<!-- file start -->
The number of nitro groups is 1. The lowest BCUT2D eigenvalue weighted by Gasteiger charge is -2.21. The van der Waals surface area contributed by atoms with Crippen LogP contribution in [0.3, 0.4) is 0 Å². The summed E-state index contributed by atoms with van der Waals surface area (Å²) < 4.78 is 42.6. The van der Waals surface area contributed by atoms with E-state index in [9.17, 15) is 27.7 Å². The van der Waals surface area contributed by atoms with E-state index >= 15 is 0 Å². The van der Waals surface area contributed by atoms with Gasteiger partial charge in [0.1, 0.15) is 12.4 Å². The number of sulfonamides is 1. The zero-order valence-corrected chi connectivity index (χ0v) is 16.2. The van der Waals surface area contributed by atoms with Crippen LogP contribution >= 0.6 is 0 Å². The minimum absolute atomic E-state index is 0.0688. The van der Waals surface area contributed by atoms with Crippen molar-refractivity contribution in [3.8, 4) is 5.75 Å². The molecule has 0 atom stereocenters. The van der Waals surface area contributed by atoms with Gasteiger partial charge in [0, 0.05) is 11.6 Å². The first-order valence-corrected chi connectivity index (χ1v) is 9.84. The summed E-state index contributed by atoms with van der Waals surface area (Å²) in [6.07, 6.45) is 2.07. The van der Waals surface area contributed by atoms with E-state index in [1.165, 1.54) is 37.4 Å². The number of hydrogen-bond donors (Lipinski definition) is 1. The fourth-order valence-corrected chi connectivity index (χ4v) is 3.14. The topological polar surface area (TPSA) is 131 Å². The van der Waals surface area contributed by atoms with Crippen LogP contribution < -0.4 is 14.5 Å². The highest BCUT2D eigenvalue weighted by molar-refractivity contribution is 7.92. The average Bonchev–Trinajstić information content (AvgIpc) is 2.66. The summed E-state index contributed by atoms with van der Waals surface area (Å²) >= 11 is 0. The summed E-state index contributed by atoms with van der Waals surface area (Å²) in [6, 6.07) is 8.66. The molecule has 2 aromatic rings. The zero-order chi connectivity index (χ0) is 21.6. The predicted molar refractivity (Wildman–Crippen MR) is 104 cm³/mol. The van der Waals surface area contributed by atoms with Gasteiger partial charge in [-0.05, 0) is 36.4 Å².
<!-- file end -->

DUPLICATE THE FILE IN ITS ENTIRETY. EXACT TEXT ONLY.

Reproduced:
The number of nitro groups is 1. The lowest BCUT2D eigenvalue weighted by Gasteiger charge is -2.21. The van der Waals surface area contributed by atoms with Crippen LogP contribution in [0.3, 0.4) is 0 Å². The summed E-state index contributed by atoms with van der Waals surface area (Å²) < 4.78 is 42.6. The van der Waals surface area contributed by atoms with E-state index in [9.17, 15) is 27.7 Å². The van der Waals surface area contributed by atoms with E-state index >= 15 is 0 Å². The van der Waals surface area contributed by atoms with Gasteiger partial charge in [0.1, 0.15) is 12.4 Å². The number of sulfonamides is 1. The zero-order valence-corrected chi connectivity index (χ0v) is 16.2. The van der Waals surface area contributed by atoms with Crippen LogP contribution >= 0.6 is 0 Å². The minimum absolute atomic E-state index is 0.0688. The van der Waals surface area contributed by atoms with Crippen molar-refractivity contribution in [3.8, 4) is 5.75 Å². The molecule has 0 atom stereocenters. The van der Waals surface area contributed by atoms with Gasteiger partial charge in [0, 0.05) is 11.6 Å². The first-order valence-corrected chi connectivity index (χ1v) is 9.84. The summed E-state index contributed by atoms with van der Waals surface area (Å²) in [6.07, 6.45) is 2.07. The van der Waals surface area contributed by atoms with E-state index in [1.165, 1.54) is 37.4 Å². The number of hydrogen-bond donors (Lipinski definition) is 1. The fourth-order valence-corrected chi connectivity index (χ4v) is 3.14. The topological polar surface area (TPSA) is 131 Å². The van der Waals surface area contributed by atoms with Crippen LogP contribution < -0.4 is 14.5 Å². The highest BCUT2D eigenvalue weighted by molar-refractivity contribution is 7.92. The average Bonchev–Trinajstić information content (AvgIpc) is 2.66. The summed E-state index contributed by atoms with van der Waals surface area (Å²) >= 11 is 0. The summed E-state index contributed by atoms with van der Waals surface area (Å²) in [6, 6.07) is 8.66. The molecule has 2 aromatic rings. The zero-order chi connectivity index (χ0) is 21.6. The predicted molar refractivity (Wildman–Crippen MR) is 104 cm³/mol. The van der Waals surface area contributed by atoms with Gasteiger partial charge in [-0.05, 0) is 36.4 Å².